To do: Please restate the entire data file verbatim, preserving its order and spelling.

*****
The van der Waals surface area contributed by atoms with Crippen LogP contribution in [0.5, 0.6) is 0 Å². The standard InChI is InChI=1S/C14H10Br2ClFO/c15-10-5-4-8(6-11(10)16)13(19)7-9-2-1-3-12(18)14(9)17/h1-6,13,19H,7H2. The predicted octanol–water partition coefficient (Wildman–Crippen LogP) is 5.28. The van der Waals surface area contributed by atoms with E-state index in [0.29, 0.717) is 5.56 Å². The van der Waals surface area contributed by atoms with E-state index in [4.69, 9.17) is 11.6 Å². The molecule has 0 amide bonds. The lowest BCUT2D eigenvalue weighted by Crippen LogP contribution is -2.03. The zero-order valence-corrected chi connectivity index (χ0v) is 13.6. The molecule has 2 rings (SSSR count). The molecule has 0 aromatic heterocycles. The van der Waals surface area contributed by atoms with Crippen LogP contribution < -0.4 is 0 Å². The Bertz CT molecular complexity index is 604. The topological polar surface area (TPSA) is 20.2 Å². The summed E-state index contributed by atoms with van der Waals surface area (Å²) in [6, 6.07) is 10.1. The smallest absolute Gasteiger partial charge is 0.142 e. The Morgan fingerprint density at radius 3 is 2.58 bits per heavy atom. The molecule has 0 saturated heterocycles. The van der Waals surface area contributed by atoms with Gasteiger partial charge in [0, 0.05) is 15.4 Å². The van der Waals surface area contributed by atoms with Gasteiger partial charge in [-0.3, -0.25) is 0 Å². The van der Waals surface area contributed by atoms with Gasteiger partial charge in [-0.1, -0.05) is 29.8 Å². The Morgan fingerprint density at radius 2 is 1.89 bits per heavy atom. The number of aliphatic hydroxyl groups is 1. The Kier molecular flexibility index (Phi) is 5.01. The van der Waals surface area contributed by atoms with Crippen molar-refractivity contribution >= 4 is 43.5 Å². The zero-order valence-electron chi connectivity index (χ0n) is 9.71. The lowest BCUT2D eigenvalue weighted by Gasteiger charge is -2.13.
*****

The van der Waals surface area contributed by atoms with Crippen LogP contribution in [0.5, 0.6) is 0 Å². The standard InChI is InChI=1S/C14H10Br2ClFO/c15-10-5-4-8(6-11(10)16)13(19)7-9-2-1-3-12(18)14(9)17/h1-6,13,19H,7H2. The predicted octanol–water partition coefficient (Wildman–Crippen LogP) is 5.28. The van der Waals surface area contributed by atoms with E-state index in [0.29, 0.717) is 5.56 Å². The van der Waals surface area contributed by atoms with E-state index in [4.69, 9.17) is 11.6 Å². The molecule has 0 amide bonds. The lowest BCUT2D eigenvalue weighted by Crippen LogP contribution is -2.03. The zero-order valence-corrected chi connectivity index (χ0v) is 13.6. The molecule has 2 rings (SSSR count). The molecule has 0 aromatic heterocycles. The van der Waals surface area contributed by atoms with Crippen LogP contribution < -0.4 is 0 Å². The Bertz CT molecular complexity index is 604. The topological polar surface area (TPSA) is 20.2 Å². The summed E-state index contributed by atoms with van der Waals surface area (Å²) in [6, 6.07) is 10.1. The smallest absolute Gasteiger partial charge is 0.142 e. The Morgan fingerprint density at radius 3 is 2.58 bits per heavy atom. The molecule has 0 saturated heterocycles. The van der Waals surface area contributed by atoms with Gasteiger partial charge in [0, 0.05) is 15.4 Å². The van der Waals surface area contributed by atoms with Gasteiger partial charge in [-0.3, -0.25) is 0 Å². The van der Waals surface area contributed by atoms with Gasteiger partial charge in [-0.1, -0.05) is 29.8 Å². The Morgan fingerprint density at radius 2 is 1.89 bits per heavy atom. The number of aliphatic hydroxyl groups is 1. The Kier molecular flexibility index (Phi) is 5.01. The van der Waals surface area contributed by atoms with Crippen molar-refractivity contribution >= 4 is 43.5 Å². The zero-order valence-electron chi connectivity index (χ0n) is 9.71. The lowest BCUT2D eigenvalue weighted by Gasteiger charge is -2.13.